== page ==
SOC 3503H - Honors: Asian American Identities, Families & Communities (SOCS, DSJ)
Credits: 3.0 [max 3.0]
Course Equivalencies: 02098
Grading Basis: A-F only
Typically offered: Periodic Spring
This course provides a sociological overview of Asian American identities, families and communities. To place these experiences within a broader historical, structural, and cultural context the course will begin with a brief introduction to the history of Asians and Asian Americans in the United States and sociological theories about incorporation and racial stratification. We will then examine the diversity of Asian American communities and families, highlighting ethnic, gender, and class variations. Other topics of focus include racialization and discrimination, education, ethnic enclaves, family and intergenerational relationships, identity, media, culture, and politics and social action. Throughout the course we will consider the ways in which society affects individuals, and how in turn, individuals affect society. Honors students are expected to demonstrate greater depth of discussion, depth and to a degree length of writing assignments, presentations, and leadership of the students. Additional special assignments will be discussed with honors participants who seek to earn honors credit toward the end of our first class session. Students will also be expected to meet as a group and individually with the professor four times during the course semester. Examples of additional requirements may include: · Sign up and prepare 3-4 discussion questions in advance of at least one class session. · Work with professor and TA on other small leadership tasks (class discussion, paper exchange, tour). · Write two brief (1-page) reflection papers on current news, or a two-page critique of a class reading · Attend a presentation, workshop, or seminar on a related topic for this class and write a 2 page maximum reflective paper. · Interview a current Sociology graduate student and present briefly in class or write a reflective piece, not more than 2 pages in length, to be submitted to the Professor. prereq: [SOC 1001] recommended, honors
AAS 3503 - Asian American Identities, Families, & Communities (SOCS, DSJ)
Credits: 3.0 [max 3.0]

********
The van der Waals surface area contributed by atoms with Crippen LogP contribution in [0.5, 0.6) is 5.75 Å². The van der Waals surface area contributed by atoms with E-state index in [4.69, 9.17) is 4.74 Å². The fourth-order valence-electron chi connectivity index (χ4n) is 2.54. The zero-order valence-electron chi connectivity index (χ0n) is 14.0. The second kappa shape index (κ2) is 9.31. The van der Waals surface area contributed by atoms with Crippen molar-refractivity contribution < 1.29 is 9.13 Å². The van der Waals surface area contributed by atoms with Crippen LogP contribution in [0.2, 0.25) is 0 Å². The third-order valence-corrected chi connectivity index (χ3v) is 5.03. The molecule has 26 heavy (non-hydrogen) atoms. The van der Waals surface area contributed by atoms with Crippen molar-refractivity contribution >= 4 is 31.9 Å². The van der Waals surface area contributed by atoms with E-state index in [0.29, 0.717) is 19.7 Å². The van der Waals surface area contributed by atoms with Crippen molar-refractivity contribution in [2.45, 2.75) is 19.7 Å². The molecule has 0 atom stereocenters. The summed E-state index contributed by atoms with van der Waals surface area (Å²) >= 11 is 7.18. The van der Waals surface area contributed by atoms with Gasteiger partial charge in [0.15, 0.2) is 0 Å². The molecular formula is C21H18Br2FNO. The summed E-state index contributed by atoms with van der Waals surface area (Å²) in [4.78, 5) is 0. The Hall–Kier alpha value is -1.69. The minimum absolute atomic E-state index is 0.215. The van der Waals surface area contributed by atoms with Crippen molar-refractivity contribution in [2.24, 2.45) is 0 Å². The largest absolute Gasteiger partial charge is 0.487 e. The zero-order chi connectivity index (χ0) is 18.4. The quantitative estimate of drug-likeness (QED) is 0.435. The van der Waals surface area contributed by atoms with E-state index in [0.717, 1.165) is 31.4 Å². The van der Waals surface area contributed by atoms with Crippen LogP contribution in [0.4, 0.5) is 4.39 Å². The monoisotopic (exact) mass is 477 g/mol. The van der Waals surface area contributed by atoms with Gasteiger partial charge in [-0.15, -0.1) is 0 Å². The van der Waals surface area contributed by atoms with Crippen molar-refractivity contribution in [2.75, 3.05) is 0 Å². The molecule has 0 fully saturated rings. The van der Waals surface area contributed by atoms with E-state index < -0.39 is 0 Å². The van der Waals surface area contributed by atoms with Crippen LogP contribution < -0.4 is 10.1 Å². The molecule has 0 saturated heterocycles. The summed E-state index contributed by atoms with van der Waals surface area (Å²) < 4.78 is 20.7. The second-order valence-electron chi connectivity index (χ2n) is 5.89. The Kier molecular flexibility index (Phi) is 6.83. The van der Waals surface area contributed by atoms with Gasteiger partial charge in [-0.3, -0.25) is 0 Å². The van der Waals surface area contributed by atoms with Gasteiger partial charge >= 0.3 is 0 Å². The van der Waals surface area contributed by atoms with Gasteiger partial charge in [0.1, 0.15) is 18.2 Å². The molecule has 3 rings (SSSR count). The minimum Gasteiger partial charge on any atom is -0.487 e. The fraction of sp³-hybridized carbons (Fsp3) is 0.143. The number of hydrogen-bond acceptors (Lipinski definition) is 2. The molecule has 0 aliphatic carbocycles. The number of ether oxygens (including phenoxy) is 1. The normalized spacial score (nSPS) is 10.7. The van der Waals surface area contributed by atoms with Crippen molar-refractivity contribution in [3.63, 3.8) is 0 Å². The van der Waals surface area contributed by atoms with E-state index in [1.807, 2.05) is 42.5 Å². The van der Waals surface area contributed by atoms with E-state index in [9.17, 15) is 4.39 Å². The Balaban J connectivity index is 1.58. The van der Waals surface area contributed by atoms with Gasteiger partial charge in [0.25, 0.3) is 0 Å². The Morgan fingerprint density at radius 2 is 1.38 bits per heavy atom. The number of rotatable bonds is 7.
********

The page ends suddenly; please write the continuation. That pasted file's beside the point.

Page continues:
Course Equivalencies: 02098
Grading Basis: A-F or Aud
Typically offered: Periodic Spring
This course provides a sociological overview of Asian American identities, families and communities. To place these experiences within a broader historical, structural, and cultural context the course will begin with a brief introduction to the history of Asians and Asian Americans in the United States and sociological theories about incorporation and racial stratification. We will then examine the diversity of Asian American communities and families, highlighting ethnic, gender, and class variations. Other topics of focus include racialization and discrimination, education, ethnic enclaves, family and intergenerational relationships, identity, media, culture, and politics and social action. Throughout the course we will consider the ways in which society affects individuals, and how in turn, individuals affect society.
SOC 3505 - Migrations: People in Motion (GP)
Credits: 3.0 [max 3.0]
Course Equivalencies: 02028 - GloS 3705/Soc 3505
Grading Basis: A-F or Aud
Typically offered: Periodic Fall & Spring
Students in this course will tackle debates related to migration from a variety of disciplinary perspectives and will compare and connect diverse migration trends around the world (Asia, Africa, Latin America, and North America). Students will critically engage with various paradigms on the geopolitical, racial, and gender power dynamics that anchor migration processes and outcomes. Why would the movement of individuals from some parts of the world (often from the least developed regions to the highly developed Western nations) create such strong and highly charged debates? How are cross border social and economic relations of individuals and households maintained and perpetuated? What are particular governments doing to either encourage or hinder these movements? How are current migrations different from earlier eras? Is this gendered, and if so, how and why? The objective of this course is to explore the above questions through academic and policy published literature. prereq: Soph, jr, or sr
GLOS 3705 - Migrations: People in Motion (GP)